Will Camilla wear the diamond that India – and others – want back?

The coffin of Queen Elizabeth II lies in state inside Westminster Hall. MUST CREDIT: Washington Post photo by Sarah L. Voisin

LONDON – The jewel in the British crown – literally – is coming under new scrutiny with the upcoming coronation of King Charles III and growing questions over what Camilla, Queen Consort, will wear on her head.

The most famous jewel worn by British royalty on stately occasions, the spectacular 105-carat Koh-i-Noor diamond, is one that several countries, including India, say they would like back.

The British government on Thursday, responding to front-page stories claiming that Camilla may not wear the crown so as not to upset India, said that it was up to the palace to decide how the queen consort’s crown should be decorated. Buckingham Palace declined to comment.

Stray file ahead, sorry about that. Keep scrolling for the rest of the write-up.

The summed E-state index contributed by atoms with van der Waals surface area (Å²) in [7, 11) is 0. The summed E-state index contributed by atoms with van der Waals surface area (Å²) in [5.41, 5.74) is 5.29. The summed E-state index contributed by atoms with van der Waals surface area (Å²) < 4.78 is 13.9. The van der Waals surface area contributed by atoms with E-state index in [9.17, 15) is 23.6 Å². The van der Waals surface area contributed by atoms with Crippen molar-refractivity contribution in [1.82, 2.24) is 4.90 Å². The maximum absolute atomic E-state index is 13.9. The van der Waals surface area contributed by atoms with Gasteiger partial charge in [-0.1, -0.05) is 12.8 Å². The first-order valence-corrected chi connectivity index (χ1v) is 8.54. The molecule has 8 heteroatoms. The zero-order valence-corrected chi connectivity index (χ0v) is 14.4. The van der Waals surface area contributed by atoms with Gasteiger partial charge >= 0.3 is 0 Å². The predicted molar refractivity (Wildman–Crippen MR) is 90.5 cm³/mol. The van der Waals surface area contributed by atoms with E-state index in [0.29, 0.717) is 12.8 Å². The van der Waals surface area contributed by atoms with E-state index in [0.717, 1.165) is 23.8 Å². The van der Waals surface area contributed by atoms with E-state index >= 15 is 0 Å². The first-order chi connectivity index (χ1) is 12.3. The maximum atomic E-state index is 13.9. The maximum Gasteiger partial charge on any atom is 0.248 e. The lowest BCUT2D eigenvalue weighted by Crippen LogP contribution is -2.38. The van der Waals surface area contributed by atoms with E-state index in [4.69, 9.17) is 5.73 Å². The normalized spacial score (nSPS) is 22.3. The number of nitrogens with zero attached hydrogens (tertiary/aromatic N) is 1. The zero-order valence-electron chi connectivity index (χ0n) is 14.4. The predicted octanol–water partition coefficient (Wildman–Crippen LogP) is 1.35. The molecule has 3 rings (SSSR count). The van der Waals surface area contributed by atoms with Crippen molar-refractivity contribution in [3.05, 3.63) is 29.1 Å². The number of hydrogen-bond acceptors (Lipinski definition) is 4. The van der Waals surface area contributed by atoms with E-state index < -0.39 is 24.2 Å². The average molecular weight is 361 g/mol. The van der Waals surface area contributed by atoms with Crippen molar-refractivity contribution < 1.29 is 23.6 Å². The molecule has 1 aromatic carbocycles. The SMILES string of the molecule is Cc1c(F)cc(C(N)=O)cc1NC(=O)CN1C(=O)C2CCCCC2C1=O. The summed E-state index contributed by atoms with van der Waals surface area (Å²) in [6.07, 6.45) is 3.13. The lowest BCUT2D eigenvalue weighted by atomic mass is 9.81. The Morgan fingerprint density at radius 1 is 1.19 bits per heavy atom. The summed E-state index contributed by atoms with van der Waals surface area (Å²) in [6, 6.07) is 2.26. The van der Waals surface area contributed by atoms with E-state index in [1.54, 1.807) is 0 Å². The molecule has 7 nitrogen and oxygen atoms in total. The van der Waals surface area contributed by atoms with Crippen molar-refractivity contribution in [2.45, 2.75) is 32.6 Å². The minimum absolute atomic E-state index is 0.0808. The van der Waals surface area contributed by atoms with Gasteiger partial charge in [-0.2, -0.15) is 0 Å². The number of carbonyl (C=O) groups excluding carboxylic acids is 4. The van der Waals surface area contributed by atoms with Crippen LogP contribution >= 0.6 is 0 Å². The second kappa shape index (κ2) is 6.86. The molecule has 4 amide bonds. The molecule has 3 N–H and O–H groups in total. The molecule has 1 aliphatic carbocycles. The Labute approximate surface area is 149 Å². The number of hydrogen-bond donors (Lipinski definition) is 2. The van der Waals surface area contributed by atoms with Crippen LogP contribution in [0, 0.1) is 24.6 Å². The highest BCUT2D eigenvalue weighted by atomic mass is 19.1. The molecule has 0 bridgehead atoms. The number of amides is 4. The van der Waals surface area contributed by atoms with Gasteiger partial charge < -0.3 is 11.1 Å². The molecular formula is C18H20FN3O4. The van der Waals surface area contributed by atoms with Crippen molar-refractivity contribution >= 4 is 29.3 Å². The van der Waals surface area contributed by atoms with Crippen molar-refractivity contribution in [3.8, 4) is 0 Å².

The diamond, which is the size of a small egg, rests in the front cross on a crown that is normally on display at the Tower of London. It was last brought out in public for the 2002 funeral of the queen mother, the last person to wear it, and it rested on a purple velvet pillow atop her coffin.

Many thought that Camilla would, like previous consorts, wear the crown during the coronation next May when the new king and queen consort will be anointed with holy oil and presented with a crown.

The diamond, however, is intimately tied up with Britain’s history and one of many contested treasures it acquired as ruler of a vast worldwide empire – a legacy that came under new scrutiny with the death of Queen Elizabeth II.

India – with which Britain would very much like to conclude a trade agreement – has repeatedly demanded the return of the diamond, especially following Elizabeth’s funeral.

Rakesh Sinha, a lawmaker from the ruling Bharatiya Janata Party, told The Washington Post that the Koh-i-Noor symbolized the monarchy’s “unapologetic” link to a past that was “barbaric and exploitative,” adding that the jewel must be returned to India by way of recompense.